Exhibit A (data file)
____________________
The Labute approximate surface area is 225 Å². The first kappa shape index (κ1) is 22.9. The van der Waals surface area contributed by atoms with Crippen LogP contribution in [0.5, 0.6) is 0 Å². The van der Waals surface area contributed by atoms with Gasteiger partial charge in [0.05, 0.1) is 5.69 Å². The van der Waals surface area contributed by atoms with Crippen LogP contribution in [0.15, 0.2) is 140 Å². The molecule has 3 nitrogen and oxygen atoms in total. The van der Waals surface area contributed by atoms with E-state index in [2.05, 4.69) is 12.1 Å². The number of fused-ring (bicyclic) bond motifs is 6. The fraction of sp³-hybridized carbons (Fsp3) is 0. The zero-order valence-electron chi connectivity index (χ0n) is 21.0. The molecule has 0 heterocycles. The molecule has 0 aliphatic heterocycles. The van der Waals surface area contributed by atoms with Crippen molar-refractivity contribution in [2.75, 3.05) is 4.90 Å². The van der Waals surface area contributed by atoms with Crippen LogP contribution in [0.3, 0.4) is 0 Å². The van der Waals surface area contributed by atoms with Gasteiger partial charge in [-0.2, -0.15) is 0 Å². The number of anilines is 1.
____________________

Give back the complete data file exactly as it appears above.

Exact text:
The Labute approximate surface area is 225 Å². The first kappa shape index (κ1) is 22.9. The van der Waals surface area contributed by atoms with Crippen LogP contribution in [0.5, 0.6) is 0 Å². The van der Waals surface area contributed by atoms with Gasteiger partial charge in [0.05, 0.1) is 5.69 Å². The van der Waals surface area contributed by atoms with Crippen LogP contribution in [0.15, 0.2) is 140 Å². The molecule has 3 nitrogen and oxygen atoms in total. The van der Waals surface area contributed by atoms with E-state index in [2.05, 4.69) is 12.1 Å². The number of fused-ring (bicyclic) bond motifs is 6. The fraction of sp³-hybridized carbons (Fsp3) is 0. The zero-order valence-electron chi connectivity index (χ0n) is 21.0. The molecule has 0 heterocycles. The molecule has 0 aliphatic heterocycles. The van der Waals surface area contributed by atoms with Crippen molar-refractivity contribution in [2.75, 3.05) is 4.90 Å². The van der Waals surface area contributed by atoms with Crippen LogP contribution in [0.3, 0.4) is 0 Å². The van der Waals surface area contributed by atoms with Gasteiger partial charge in [-0.2, -0.15) is 0 Å². The number of anilines is 1.